Only publications that you follow on Medium will be featured on your app’s home screen (and only when they have new posts to read), so make sure to follow publications you enjoy. You can find suggested publications to follow here, or hit the Explore button (next to Publications) on your app’s home screen to browse curated categories.

It seems that Medium has finally chosen to be a platform over a publisher – and this is a nice step to making it more compelling.

Dave Winer:

You can look at journalism as a process that yields a result. It begins with an interest or a question. Are young blacks voting for Hillary? Begin with interviews, find young blacks, ask them. Talk to a few pollsters and sociologists, get expert opinions All the time you’re doing searches to find these people, you may not even have to speak with them, just read what they’ve said on Twitter or their blogs. Then you write it all up, edit it, add some pictures, maybe a video, give it a title, hit Publish. That’s a process and the result it yields. That’s journalism, imho.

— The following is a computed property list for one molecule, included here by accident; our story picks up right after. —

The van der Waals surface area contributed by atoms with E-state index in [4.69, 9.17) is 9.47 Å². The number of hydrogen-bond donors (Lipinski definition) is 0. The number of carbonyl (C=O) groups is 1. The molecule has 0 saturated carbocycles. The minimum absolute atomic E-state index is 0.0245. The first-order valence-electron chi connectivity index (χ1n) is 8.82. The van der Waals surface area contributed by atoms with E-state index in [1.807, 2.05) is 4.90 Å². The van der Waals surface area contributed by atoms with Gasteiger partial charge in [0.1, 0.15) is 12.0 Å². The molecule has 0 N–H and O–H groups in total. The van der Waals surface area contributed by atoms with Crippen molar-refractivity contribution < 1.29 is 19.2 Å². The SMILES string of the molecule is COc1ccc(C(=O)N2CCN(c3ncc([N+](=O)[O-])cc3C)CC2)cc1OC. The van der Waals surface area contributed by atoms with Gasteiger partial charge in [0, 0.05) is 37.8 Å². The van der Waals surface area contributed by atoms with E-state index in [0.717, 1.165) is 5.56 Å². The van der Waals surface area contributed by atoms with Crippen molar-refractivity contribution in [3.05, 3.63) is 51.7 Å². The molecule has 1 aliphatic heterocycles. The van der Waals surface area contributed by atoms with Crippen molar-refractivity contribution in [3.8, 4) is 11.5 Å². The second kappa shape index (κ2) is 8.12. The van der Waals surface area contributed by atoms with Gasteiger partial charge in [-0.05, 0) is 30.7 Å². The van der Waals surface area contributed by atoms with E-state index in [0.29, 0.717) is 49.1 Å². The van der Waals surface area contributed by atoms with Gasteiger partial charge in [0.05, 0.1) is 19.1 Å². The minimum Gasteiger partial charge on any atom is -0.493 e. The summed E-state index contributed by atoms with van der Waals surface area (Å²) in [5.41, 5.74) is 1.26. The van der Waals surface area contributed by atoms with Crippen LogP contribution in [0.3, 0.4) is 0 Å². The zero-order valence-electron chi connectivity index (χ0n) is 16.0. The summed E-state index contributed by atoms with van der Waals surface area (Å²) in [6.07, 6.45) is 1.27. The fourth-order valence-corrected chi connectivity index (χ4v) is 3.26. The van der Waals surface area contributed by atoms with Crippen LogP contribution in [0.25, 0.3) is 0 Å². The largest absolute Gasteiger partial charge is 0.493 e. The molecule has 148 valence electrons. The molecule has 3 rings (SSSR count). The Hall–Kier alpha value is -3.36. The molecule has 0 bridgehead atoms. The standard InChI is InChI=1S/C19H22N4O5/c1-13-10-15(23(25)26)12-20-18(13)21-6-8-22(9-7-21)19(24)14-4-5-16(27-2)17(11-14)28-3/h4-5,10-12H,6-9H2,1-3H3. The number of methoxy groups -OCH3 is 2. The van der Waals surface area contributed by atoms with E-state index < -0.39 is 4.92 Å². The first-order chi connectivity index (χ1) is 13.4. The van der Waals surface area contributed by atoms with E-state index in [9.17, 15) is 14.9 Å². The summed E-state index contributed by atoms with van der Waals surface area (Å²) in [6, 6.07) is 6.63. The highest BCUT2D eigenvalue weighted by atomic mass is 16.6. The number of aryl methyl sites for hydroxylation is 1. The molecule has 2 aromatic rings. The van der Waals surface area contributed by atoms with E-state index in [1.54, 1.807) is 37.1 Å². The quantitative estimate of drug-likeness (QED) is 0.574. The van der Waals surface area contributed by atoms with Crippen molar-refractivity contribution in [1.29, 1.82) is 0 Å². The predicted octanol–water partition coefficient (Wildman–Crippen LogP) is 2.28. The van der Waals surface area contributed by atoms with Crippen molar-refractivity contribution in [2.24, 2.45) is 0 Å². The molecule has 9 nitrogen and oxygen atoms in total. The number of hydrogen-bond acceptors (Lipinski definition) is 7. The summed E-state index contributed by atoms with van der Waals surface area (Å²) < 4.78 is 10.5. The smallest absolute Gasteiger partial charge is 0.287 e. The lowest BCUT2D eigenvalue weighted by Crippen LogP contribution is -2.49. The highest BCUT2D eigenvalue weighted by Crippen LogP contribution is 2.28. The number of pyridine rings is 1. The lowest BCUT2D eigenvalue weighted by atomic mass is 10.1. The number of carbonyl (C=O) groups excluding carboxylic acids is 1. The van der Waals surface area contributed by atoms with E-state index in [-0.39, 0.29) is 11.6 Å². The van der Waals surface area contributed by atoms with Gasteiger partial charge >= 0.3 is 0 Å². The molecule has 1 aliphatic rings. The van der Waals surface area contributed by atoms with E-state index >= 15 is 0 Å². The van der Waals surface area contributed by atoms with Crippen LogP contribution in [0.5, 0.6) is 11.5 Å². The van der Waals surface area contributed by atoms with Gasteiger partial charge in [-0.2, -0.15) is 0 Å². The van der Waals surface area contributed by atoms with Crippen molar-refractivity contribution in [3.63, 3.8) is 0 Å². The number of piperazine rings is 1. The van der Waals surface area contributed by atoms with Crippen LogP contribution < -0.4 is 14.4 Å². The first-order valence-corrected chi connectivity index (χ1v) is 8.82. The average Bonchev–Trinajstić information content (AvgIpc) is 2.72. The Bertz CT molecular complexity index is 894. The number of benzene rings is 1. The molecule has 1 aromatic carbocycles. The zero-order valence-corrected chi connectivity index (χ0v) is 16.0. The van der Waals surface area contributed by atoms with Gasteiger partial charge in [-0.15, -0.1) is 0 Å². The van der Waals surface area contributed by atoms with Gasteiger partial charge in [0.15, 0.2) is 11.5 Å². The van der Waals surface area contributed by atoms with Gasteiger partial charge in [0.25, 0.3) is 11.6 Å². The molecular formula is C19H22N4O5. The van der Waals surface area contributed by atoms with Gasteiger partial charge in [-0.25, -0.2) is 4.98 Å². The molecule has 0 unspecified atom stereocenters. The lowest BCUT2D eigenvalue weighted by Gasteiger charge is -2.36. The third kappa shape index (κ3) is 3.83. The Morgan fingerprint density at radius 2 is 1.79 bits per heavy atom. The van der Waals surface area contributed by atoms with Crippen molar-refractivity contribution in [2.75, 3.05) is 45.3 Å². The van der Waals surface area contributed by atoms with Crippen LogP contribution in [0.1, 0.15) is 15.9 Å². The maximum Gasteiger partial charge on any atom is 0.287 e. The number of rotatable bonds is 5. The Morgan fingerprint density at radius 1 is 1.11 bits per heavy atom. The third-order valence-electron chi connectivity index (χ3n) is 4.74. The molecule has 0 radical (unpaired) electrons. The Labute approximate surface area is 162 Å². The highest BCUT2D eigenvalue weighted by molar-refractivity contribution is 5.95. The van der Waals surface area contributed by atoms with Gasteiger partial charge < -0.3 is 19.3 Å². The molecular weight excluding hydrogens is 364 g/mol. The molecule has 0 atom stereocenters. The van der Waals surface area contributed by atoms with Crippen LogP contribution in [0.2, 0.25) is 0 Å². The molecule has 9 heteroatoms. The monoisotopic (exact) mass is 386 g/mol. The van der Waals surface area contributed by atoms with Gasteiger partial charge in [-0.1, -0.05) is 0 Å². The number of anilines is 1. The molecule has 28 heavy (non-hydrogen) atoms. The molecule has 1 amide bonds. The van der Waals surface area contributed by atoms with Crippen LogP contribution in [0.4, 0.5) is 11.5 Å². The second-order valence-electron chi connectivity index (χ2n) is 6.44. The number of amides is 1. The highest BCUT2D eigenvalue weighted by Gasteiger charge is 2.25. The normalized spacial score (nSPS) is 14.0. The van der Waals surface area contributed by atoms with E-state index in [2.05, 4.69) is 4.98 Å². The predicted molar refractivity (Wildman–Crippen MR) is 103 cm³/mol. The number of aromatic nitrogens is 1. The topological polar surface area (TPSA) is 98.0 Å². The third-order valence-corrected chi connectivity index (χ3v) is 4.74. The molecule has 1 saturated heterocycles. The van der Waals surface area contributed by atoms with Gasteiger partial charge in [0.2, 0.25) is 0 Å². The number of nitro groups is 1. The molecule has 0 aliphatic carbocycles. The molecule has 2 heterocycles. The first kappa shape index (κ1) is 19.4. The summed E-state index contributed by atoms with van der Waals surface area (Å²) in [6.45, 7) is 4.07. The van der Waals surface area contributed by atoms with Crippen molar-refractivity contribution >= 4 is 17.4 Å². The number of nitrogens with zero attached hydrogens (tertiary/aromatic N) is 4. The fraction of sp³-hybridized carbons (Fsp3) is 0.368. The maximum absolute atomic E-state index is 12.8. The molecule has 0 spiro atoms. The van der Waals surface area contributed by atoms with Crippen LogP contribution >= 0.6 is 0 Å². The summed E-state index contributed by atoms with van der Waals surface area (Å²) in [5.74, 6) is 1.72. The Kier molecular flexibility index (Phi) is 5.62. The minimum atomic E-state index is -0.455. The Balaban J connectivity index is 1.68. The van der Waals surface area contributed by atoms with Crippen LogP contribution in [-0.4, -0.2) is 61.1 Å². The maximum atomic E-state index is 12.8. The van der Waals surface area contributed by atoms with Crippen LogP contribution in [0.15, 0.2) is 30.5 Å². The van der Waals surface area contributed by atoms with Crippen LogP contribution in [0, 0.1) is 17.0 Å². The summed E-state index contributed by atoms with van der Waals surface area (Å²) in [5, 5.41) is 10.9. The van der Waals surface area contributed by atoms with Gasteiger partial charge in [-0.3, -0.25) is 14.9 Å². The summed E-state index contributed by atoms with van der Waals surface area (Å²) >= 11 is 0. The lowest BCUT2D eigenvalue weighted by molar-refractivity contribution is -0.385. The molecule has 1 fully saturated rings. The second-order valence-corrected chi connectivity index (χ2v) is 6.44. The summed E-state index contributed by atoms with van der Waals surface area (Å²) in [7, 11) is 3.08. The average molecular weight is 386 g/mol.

Y’know, that’s not bad.

Dave Winer reiterates his distinction between blogging and journalism, in the wake of Gawker’s end:

Blogs are what sources write, not what reporters write. An irreverent scandal sheet written by professional reporters is not a blog.

The piece that triggered his comments proclaims that blogging is dead. Even within its own words, though, it contradicts that idea with a more complex one – that blogging is now just one of a ever-growing number of ways of expressing yourself online. Blogging has more competition – and is edging towards middle age. Nothing wrong with that.

If anything, the end of Gawker is just your cool, rebellious friend who got ever more frantic through his early 20s, dropping out of sight because eventually the lifestyle took too much toll on him. Blogging is entering the early stages of middle age, and becoming both compfortable and useful. As MG Siegler wrote earlier, when asks
ed why he still writes a blog:

My first answer is the best one: writing helps me clarify my own thoughts on any given topic.

That will never stop being useful.